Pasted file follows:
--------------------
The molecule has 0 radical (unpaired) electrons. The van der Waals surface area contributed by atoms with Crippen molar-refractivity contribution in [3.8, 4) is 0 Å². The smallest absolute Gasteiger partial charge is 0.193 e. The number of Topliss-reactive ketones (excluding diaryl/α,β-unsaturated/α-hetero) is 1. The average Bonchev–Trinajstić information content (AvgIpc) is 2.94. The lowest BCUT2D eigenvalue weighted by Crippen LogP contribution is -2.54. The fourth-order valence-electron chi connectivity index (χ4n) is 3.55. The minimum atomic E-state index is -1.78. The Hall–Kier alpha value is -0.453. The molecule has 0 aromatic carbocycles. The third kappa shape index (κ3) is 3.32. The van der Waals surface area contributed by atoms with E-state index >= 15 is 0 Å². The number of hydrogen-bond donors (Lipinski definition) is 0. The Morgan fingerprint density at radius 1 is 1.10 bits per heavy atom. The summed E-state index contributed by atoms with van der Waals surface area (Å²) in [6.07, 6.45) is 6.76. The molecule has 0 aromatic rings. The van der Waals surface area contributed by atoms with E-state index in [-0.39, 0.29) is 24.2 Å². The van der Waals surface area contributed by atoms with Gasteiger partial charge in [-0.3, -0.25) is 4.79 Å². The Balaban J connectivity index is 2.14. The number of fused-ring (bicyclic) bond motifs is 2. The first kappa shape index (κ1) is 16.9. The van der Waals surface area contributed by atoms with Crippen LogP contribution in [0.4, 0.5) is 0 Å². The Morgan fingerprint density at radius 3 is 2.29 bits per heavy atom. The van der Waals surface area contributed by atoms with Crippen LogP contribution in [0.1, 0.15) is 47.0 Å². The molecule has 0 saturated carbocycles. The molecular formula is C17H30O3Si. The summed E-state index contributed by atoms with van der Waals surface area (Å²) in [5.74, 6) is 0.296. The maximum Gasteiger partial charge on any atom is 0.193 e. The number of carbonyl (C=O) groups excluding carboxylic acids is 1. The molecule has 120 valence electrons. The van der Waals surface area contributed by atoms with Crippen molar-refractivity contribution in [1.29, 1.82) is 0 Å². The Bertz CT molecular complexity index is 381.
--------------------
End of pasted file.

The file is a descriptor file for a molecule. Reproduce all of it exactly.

The molecule has 0 radical (unpaired) electrons. The van der Waals surface area contributed by atoms with Crippen molar-refractivity contribution in [3.8, 4) is 0 Å². The smallest absolute Gasteiger partial charge is 0.193 e. The number of Topliss-reactive ketones (excluding diaryl/α,β-unsaturated/α-hetero) is 1. The average Bonchev–Trinajstić information content (AvgIpc) is 2.94. The lowest BCUT2D eigenvalue weighted by Crippen LogP contribution is -2.54. The fourth-order valence-electron chi connectivity index (χ4n) is 3.55. The minimum atomic E-state index is -1.78. The Hall–Kier alpha value is -0.453. The molecule has 0 aromatic carbocycles. The third kappa shape index (κ3) is 3.32. The van der Waals surface area contributed by atoms with E-state index >= 15 is 0 Å². The number of hydrogen-bond donors (Lipinski definition) is 0. The Morgan fingerprint density at radius 1 is 1.10 bits per heavy atom. The summed E-state index contributed by atoms with van der Waals surface area (Å²) in [6.07, 6.45) is 6.76. The molecule has 0 aromatic rings. The van der Waals surface area contributed by atoms with E-state index in [-0.39, 0.29) is 24.2 Å². The van der Waals surface area contributed by atoms with Gasteiger partial charge in [-0.3, -0.25) is 4.79 Å². The Balaban J connectivity index is 2.14. The number of fused-ring (bicyclic) bond motifs is 2. The first kappa shape index (κ1) is 16.9. The van der Waals surface area contributed by atoms with Crippen LogP contribution in [0.4, 0.5) is 0 Å². The Morgan fingerprint density at radius 3 is 2.29 bits per heavy atom. The van der Waals surface area contributed by atoms with Crippen LogP contribution in [0.1, 0.15) is 47.0 Å². The molecule has 0 saturated carbocycles. The molecular formula is C17H30O3Si. The summed E-state index contributed by atoms with van der Waals surface area (Å²) in [5.74, 6) is 0.296. The maximum Gasteiger partial charge on any atom is 0.193 e. The number of carbonyl (C=O) groups excluding carboxylic acids is 1. The molecule has 120 valence electrons. The van der Waals surface area contributed by atoms with Crippen molar-refractivity contribution in [1.29, 1.82) is 0 Å². The Bertz CT molecular complexity index is 381.